Find out more about advances and challenges for transgender veterans and service members, and how to get support.
Transgender American Veterans Association

National Center For Transgender Equality

GLAAD Transgender Media Program

GLBTQ Legal Advocates and Defense

If you click the "Merch" Link towards the top of the blog and buy a customizable T-shirt, I'll donate all the royalties I make from the sales from August 25th to September 15th to the GLBTQ Legal Advocates and Defense to aid them in the fight for transgender military service members.

Kristelle's Story: Post-Grad Blues

Graduation day was bittersweet. On the one hand, I was graduating. On the other, I had zero real plans for the future. I mean if course I had some schooling in the works and I  still had my retail job, but I had no clue as to what I wanted to do with my life or even how to go about accomplishing it. Due to the fact that I was struggling with my gender identity and the depression and anxiety that ensued as a result of having to keep up the charade of being a guy,  I had no real aspirations of figuring out my life plans. What was the point if I couldn't be who I really was? Why should I have cared about my future if all I could foresee in it was more misery and secrecy?

The following fall, I started at one of those awful for-profit schools.  You know the ones with the TV commercials where a guy makes you feel like a loser for not making a phone call? Yeah, one of those. I took a program that had to do with coding and computer programming. I only did so to keep my parents off my back and quickly realized that it was not for me. So I quit and went to work for the company I was already at full-time. A few months later, a wonderful person stepped into my life.

Amanda was/is the most cherished relationship I ever had and the most influential in terms of me coming to the realization that I HAD to come out as transgender. We had a lot in common and truly enjoyed each others company. But the most beautiful part of our relationship was how open she was with me about her sexuality and the struggles she faced because of it.  I had met other people who were gay or bisexual, but none of them were so open about how and why they felt the way they did. I admire her for that. However the transparency of our relationship was very much one-sided. I loved her so much but was so afraid of losing her to my secret that I kept it from her as well. That led me to become paranoid in the relationship and hide things from her and lie to her on a  number of things. Basically I became self-destructive and she eventually had enough and we went our separate ways for awhile.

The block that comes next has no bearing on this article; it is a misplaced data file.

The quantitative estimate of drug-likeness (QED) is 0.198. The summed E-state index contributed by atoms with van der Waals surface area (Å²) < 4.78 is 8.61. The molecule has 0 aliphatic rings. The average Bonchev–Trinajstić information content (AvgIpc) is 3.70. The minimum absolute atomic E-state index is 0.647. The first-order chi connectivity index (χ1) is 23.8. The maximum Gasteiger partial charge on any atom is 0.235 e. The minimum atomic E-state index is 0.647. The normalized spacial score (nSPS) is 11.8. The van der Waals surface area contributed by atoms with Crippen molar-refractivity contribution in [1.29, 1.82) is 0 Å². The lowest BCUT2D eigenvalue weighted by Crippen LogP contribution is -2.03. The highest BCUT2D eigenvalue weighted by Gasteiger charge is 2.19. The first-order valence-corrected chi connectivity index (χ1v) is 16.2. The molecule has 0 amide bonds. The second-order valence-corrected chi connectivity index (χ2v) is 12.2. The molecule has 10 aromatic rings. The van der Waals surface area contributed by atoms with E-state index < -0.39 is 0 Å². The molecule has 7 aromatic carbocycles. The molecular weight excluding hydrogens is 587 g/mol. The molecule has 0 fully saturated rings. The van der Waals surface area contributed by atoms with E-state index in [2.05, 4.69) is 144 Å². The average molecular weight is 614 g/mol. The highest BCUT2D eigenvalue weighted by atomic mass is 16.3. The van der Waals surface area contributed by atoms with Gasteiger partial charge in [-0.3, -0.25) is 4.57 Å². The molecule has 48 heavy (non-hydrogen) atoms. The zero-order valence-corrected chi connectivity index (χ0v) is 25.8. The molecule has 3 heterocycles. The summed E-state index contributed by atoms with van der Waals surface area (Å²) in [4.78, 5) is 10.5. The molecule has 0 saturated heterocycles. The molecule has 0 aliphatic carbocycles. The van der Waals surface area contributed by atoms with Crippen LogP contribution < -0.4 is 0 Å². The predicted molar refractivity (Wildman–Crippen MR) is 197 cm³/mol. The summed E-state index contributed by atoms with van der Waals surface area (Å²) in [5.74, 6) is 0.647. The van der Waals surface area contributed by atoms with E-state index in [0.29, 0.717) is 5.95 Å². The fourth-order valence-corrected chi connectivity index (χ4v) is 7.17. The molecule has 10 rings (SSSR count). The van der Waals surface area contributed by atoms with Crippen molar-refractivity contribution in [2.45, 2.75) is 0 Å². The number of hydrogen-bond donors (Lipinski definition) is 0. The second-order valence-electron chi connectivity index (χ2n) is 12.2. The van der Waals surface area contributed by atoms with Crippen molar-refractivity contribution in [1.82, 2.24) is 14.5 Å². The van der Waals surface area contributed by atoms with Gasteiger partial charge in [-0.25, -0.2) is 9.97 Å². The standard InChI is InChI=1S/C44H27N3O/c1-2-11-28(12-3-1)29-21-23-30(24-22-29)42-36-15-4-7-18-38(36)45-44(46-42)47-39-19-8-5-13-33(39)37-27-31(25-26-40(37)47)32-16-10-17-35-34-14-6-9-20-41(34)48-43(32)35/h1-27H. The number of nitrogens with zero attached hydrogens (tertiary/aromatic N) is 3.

During the same time I was also experiencing turbulence in my family life. The secret of who my biological father was and my knowledge that both myself and my sister had been lied to our whole lives was coming to a head. I was feeling like I wasn't truly a member of the family, and I had drifted away from them. They noticed and discussed it with each other when I wasn't around. One day my sister took it upon herself to voice the frustrations of the family with me and it turned into an argument where I laid out the uncomfortable truth to her.

Later my dad spoke to both of us individually about the situation. I don't know what he said to her but he sat me down and asked me if I knew what "biological" meant. Things between us only got worse for the next few months. Eventually he and I got in an argument that got physical and I moved out the next day....back to my moms house.

My life was unraveling at what seemed like light-speed and I felt as if I had no control over anything. I blamed Amanda for the problems in our defunct relationship, I blamed my family for setting me up for this kind of meltdown and I pleaded with God to lift the curse he had placed on me at conception.

Somewhere in this time period I met my biological father for the first time I could remember. I was nervous and had so many questions for him. But when the moment came, my mother and I discovered he was living in a nursing home. We went to meet him anyway. He was 69 years old, and was sitting in a wheelchair. He had Parkinson's so bad he couldn't hold a glass half full of water without spilling it.  But what was worse, he talked about things we'd done that never actually happened. That's when I knew I wasn't meeting my father. I was meeting the shell that my once was my father, and all the questions I had for him would never be answered.

Eventually I realized that the problems in my family life were what they were and I would have to square with the truth of that matter eventually. I also came to my senses as far as the relationship with Amanda was concerned. Our problems were a result of me being unable to be authentic and truthful about who I was as a person. And I  knew I would have to take the steps to become the woman I was supposed to be. And my first obstacle was figuring out how.

Kristelle's Story: Table of Contents